It is a large area located at a regional crossroads, connecting southern Libya to the Sahel and the routes of sub-Saharan migrants through northern Libya and to Europe.

The lack of central authority is more visible here than anywhere else in the country, with porous borders paving the way for smuggling of all kinds: people, oil, gold, weapons, drugs and even books when it comes. of the Tébou.

Located deep in the Tibesti massif, a rocky mountain range in the far north of Chad which also spills over into southern Libya, Bardai has been the “capital” of Toebu culture for over a century.

In Chad, they are considered a prestigious community and their culture has never been threatened as in Libya.

In 1993, Mark and Sheryl Ortman reached this border area with their four children – the fifth is believed to be born in Chad.

The American couple worked in a minority language program run by SIL (originally the Summer Institute of Linguistics), an NGO focused on language standardization in developing countries.

Tibesti was their home until 1999, when a rebellion forced them to leave the area. By this time, the Ortmans had already helped develop an alphabet for the Toebu language and they would return to Chad in 2001.

“We opted for a Latin alphabet because the national language in Chad is French; it serves as a bridge between Tebu and literacy in the national language, ”Sheryl Ortman said over the phone from the Tibesti Mountains.

It’s actually not that strange for a philanthropic organization to set up an alphabet for a people whose existence is almost ignored by the rest of the world.

Ortman’s most immediate precedent might have been that of Wolfgang Feuerstein, a German linguist who did the same in the 1980s with the Laz – a Caucasian people living between the borders of Turkey and Georgia. While Feuerstein was forced to complete his work from his village in the Black Forest of Germany, the Ortmans managed to stay and ultimately become part of the community.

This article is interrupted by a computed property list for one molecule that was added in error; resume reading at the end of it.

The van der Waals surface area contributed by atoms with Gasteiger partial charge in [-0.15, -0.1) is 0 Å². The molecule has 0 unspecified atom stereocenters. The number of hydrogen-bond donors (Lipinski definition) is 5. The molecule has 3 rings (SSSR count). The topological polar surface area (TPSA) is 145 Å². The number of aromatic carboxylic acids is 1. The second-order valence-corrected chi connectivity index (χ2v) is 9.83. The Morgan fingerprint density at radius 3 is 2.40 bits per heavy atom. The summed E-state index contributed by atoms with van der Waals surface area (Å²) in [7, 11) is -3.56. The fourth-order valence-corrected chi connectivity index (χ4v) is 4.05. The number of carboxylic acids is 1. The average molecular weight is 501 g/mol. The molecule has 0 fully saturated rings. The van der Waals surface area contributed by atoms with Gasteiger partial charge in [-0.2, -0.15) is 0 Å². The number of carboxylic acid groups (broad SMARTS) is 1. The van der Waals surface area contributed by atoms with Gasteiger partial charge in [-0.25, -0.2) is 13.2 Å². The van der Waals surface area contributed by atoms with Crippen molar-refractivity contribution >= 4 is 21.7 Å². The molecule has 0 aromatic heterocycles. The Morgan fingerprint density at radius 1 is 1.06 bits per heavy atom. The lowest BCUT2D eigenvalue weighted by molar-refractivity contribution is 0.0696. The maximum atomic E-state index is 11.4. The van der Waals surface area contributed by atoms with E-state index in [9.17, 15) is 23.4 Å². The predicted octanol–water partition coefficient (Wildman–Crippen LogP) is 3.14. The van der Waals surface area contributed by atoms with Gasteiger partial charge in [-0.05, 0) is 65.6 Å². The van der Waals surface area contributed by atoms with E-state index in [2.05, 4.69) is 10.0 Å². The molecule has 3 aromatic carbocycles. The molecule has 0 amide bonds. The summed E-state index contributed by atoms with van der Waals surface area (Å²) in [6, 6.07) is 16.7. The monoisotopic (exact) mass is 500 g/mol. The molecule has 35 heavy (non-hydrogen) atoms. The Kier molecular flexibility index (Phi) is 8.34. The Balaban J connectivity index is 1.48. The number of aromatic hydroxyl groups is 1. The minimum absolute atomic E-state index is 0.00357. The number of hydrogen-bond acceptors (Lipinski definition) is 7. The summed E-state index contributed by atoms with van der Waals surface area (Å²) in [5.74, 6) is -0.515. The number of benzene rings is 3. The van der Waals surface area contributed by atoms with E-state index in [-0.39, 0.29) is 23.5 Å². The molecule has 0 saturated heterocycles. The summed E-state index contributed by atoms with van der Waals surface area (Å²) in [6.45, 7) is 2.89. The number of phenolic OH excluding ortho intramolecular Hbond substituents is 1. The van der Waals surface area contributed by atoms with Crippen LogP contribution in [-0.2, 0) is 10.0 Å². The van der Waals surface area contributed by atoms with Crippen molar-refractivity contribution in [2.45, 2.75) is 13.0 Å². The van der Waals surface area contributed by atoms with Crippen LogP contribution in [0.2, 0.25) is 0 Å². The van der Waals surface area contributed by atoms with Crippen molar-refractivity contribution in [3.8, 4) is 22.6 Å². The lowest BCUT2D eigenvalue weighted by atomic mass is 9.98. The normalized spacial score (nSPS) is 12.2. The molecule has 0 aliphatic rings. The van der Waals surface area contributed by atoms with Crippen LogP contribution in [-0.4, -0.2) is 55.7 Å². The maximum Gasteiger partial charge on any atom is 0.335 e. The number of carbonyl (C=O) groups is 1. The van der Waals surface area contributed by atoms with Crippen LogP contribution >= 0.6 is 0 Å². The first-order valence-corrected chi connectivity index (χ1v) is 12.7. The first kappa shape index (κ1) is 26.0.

“Our children grew up among the Tebu and, every day, I am more and more aware of all that we have come to share”, underlined the American linguist.

In the meantime, Edji Mahmoud, a local Tébou who had worked hand in hand with Ortman since the mid-1990s, had the idea of ​​establishing a cultural center in Bardai.

“After the fall of Gaddafi, then seeing the Tebu in Libya using all our work to publish newspapers and magazines in our language, I thought that we should once again step up and make Bardai the basis for the further development of language, ”recalls the 45-year-old, who was also involved in the birth of the alphabet.

His cousin owned a small cement brick building that was not in use and he agreed not only to share the premises, but also to rearrange it, adding terraces, buying tables and shelves.

In July 2012, the cultural center opened its doors. While everyone works on a voluntary basis, funds and books from private donors are also essential.

“The focal point is a six-week Tebu language course leading to a high-profile writing competition and ending with an awards ceremony attended by all government officials, including the governor,” Mahmoud said. before adding that all the activities of the center allow its people to see that the Tebu language “does not have to take precedence over another language”.